There are more than 6,8001 diseases classified as "rare" (defined as having a prevalence in the United States of <200,000 persons). While individually these entities are uncommon, as a group they are an important cause of chronic illness, disability and premature death in both children and adults. They take a disproportionate share of our health care dollars because of their complexity and the expense of, in most cases, inadequate therapy.
Despite their rarity, many fundamental advances in medicine have come from the study of rare diseases and these have benefited common diseases. As an example, the study of the human genome began with identification of rare diseases (muscular dystrophy being the first) and epigenetics was first identified in rare disorders. Both because of currently inadequate therapy and the potential to assist common as well as rare disorders, the conduct of clinical research in rare diseases is essential.
In order to assure the future of this research, the training of the next generation of investigators in this field is important. The Rare Diseases Clinical Research Network (RDCRN, www.RareDiseasesNetwork.org) is the ideal group to sponsor a conference addressing rare disease research methodology that would supplement general training in clinical research and help attract trainees and junior faculty into this important field.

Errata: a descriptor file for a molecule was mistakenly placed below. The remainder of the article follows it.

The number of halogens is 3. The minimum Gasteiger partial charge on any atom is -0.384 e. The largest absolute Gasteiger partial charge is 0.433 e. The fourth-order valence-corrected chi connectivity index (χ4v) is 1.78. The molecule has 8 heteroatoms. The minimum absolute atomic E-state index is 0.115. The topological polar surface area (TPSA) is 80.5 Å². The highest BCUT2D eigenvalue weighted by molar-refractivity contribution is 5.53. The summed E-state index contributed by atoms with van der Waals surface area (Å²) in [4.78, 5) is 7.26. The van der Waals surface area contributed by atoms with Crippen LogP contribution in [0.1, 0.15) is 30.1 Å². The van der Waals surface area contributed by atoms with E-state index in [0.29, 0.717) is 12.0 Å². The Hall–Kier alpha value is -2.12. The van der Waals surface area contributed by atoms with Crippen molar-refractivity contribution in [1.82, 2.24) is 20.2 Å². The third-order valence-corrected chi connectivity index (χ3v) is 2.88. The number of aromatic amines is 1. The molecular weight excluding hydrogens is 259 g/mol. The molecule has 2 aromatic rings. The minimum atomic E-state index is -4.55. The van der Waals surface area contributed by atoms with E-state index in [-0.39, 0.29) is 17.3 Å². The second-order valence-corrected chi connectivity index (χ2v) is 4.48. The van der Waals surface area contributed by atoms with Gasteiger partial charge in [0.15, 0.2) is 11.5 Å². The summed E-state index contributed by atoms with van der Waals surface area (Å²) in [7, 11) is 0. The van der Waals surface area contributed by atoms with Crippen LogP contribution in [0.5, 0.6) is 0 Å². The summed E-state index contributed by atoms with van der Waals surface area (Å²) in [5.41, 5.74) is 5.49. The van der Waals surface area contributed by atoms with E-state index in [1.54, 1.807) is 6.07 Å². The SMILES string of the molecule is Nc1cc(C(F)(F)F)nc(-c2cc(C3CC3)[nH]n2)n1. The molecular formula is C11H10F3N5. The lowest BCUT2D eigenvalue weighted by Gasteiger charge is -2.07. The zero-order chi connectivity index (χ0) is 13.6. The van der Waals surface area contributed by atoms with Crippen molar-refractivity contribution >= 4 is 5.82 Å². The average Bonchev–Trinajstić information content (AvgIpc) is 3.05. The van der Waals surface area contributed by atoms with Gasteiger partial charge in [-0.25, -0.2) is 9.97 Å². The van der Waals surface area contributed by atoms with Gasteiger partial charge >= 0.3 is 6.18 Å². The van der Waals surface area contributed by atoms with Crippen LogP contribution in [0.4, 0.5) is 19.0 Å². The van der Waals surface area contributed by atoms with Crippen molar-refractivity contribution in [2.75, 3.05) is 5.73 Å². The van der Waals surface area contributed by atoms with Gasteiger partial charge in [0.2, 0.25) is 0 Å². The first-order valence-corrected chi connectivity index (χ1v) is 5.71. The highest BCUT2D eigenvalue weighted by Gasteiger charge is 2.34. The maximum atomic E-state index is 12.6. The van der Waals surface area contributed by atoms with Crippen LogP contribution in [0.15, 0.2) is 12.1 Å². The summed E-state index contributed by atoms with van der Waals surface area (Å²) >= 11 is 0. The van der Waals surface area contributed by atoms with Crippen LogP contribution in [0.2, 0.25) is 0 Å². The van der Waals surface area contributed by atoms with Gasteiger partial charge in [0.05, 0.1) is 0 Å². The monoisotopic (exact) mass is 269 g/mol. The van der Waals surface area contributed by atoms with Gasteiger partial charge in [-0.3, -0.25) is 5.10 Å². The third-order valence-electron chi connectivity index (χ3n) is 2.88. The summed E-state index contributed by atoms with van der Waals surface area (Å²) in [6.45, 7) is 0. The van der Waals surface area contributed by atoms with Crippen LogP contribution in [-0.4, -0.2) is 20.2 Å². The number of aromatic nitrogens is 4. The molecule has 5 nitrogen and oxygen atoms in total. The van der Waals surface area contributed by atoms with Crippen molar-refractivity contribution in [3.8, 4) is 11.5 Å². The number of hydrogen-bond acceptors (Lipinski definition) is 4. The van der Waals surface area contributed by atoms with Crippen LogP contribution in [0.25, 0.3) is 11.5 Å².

The RDCRN was established by the Office of Rare Diseases Research (ORDR), which is now a part of the National Center for Advancing Translational Sciences (NCATS), in 2003 to support regional centers of excellence for clinical research into diagnosis, prevention, control, and treatment methods for rare diseases. Since its inception, investigators have made remarkable progress in every aspects of clinical research of rare diseases being studied in the Network. ORDR/NCATS and collaborating institute centers have continued to fund outstanding continuing and new clinical research consortia which will strengthen the ongoing clinical research in rare diseases.
The RDCRN consists of twenty-two (22) Rare Diseases Clinical Research Network Consortia, in addition to a Data Management and Coordinating Center, and studies approximately 200 rare diseases at over 275 clinical centers world-wide with several hundred investigators. Each consortium is performing longitudinal natural history studies, conducting clinical trials of new medications, often in collaboration with industry sponsors, collaborating with patient advocacy groups, and training future leaders in the field. There are over 110 clinical studies actively enrolling patients as of June 2017.
Clinical research in rare diseases presents a number of challenges and unique issues that are not usually considered in the training of clinical investigators through existing training programs. Goals of the conference include: